Outside groups are spending heavily in the Massachusetts special Senate election campaign despite efforts by both Democratic primary candidates to keep the money out. 

The groups have found loopholes in "The Peoples' Pledge," which Reps. Edward MarkeyEdward (Ed) John MarkeyMake the moon a refueling station — then head to Mars Dems push FEMA on housing help for displaced Puerto Ricans Overnight Energy: Trump moves to roll back Obama auto emissions standards | California vows to sue | Senate Dem looks to block plan in Congress MORE and Stephen Lynch signed when they entered the race to fill the Massachusetts seat left open by former Sen. John KerryJohn Forbes KerryTrump draws bipartisan fire over Brennan Hillicon Valley: Trump revokes Brennan's security clearance | Twitter cracks down on InfoWars | AT&T hit with crypto lawsuit | DHS hosts election security exercise Overnight Defense: Trump revokes Brennan's security clearance | Brennan fires back: 'I will not relent' | Defense firms bullish on 'Space Force' | Treasury targets Chinese, Russian firms for helping North Korea MORE (D). 

In a special election primary, with its shortened duration and expected low turnout, the hundreds of thousands of dollars spent on either candidate — even if it's not on air attacks — could make a big impact.

Outside groups supporting Markey's bid have spent more than $350,000 this month, and groups supporting Lynch have spent over $30,000, according to Federal Election Commission filings — all without technically breaking the pledge.

The League of Conservation Voters, which has endorsEd MarkeyEdward (Ed) John MarkeyMake the moon a refueling station — then head to Mars Dems push FEMA on housing help for displaced Puerto Ricans Overnight Energy: Trump moves to roll back Obama auto emissions standards | California vows to sue | Senate Dem looks to block plan in Congress MORE, spent more than $235,000 on "field campaign consulting," the single largest expenditure of an outside group on the fledgling primary race.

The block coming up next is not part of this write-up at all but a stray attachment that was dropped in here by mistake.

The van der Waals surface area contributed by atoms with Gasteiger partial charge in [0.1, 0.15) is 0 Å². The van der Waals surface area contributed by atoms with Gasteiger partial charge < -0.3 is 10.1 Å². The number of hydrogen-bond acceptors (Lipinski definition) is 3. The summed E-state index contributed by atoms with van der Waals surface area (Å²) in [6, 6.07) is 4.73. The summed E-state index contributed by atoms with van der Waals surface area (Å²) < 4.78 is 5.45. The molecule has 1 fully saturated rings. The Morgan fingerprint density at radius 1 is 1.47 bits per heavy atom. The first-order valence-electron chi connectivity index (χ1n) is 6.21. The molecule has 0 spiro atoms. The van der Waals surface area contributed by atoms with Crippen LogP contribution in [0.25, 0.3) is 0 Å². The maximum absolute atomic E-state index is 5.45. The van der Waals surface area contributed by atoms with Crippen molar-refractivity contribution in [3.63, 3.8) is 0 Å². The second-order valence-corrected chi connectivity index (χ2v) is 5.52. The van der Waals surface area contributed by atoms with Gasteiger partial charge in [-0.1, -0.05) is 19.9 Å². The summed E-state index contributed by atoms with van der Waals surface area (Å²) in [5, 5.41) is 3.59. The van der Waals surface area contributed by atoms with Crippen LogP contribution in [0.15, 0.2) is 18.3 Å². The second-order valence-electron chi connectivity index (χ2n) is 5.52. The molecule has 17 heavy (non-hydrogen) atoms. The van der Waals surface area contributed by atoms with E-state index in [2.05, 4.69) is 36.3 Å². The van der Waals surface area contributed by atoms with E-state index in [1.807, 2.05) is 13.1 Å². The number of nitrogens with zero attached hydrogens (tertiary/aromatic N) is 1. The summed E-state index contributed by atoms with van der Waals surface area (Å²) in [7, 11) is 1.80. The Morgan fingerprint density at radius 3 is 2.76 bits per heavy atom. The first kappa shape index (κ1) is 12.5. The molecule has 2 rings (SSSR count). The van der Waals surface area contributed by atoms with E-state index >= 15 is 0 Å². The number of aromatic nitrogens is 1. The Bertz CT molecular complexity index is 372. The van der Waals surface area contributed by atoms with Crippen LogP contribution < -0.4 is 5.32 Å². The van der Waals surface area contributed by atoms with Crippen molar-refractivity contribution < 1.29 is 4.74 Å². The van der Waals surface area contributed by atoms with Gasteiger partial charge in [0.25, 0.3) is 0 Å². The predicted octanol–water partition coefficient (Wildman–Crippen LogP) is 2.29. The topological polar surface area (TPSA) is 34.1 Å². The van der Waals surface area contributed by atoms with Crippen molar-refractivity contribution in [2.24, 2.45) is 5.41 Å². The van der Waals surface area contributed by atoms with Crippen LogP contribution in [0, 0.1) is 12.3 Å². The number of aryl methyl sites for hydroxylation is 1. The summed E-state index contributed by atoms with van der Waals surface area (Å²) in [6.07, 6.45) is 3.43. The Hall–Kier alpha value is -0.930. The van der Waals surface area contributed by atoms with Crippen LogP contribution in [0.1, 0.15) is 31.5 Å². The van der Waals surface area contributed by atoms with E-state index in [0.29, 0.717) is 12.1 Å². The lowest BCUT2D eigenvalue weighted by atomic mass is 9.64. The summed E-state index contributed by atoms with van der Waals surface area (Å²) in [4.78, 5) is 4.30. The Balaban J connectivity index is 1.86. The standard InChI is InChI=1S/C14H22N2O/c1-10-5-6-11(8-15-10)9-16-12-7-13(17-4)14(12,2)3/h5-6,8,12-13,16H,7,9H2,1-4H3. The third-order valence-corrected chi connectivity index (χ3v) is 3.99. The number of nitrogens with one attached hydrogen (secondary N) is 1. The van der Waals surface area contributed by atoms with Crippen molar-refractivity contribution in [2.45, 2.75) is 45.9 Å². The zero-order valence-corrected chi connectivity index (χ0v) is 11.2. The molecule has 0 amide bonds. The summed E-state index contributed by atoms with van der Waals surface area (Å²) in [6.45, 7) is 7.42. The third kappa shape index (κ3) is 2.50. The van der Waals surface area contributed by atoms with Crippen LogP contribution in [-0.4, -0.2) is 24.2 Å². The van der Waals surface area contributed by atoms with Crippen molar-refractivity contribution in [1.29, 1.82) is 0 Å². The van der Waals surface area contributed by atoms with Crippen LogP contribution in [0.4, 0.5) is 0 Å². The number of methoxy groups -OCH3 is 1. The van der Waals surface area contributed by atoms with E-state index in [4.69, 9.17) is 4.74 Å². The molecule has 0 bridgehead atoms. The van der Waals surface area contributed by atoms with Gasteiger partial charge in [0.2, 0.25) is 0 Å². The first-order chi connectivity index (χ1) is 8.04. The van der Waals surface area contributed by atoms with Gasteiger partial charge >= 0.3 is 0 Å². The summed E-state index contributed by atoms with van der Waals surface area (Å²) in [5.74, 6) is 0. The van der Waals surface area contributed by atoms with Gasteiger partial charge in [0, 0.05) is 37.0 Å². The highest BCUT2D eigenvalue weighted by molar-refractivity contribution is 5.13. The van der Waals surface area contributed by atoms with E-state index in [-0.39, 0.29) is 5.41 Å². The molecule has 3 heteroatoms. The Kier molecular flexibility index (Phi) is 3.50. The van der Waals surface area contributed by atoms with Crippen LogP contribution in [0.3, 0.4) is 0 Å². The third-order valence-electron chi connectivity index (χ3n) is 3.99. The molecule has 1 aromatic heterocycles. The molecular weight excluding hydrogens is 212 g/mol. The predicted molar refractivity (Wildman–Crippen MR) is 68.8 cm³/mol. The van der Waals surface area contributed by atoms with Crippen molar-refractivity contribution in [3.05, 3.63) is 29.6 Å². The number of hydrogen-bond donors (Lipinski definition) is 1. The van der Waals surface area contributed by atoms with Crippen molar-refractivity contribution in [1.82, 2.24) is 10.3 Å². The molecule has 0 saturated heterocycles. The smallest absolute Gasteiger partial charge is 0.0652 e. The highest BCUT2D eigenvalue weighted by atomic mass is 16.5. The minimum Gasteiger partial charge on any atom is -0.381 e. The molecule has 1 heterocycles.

Overall, the LCV has spent more than $320,000 on support for Markey. That includes $20,000 for polling and nearly $45,000 on "volunteer mobilization."

NARAL Pro-Choice America, which also endorsed Markey, spent more than $22,000 on mailings to its members to share information on their candidate. 

And 350.org Action, another environmental group backing Markey, spent more than $15,000 on “media relations services” and “salaries.”

For Lynch, the PAC affiliated with the International Association of Firefighters spent over $30,000 on a coach bus and rally signs last week.

The People's Pledge was meant to prevent third-party groups from spending on radio, cable, satellite, online and direct mail advertising in favor of, or in opposition to, either of the candidates.

If any third-party group does launch on-air or mail attacks, the candidate supported by the attack agreed to pay half of the amount sent to a charity of the opposing candidate's choice.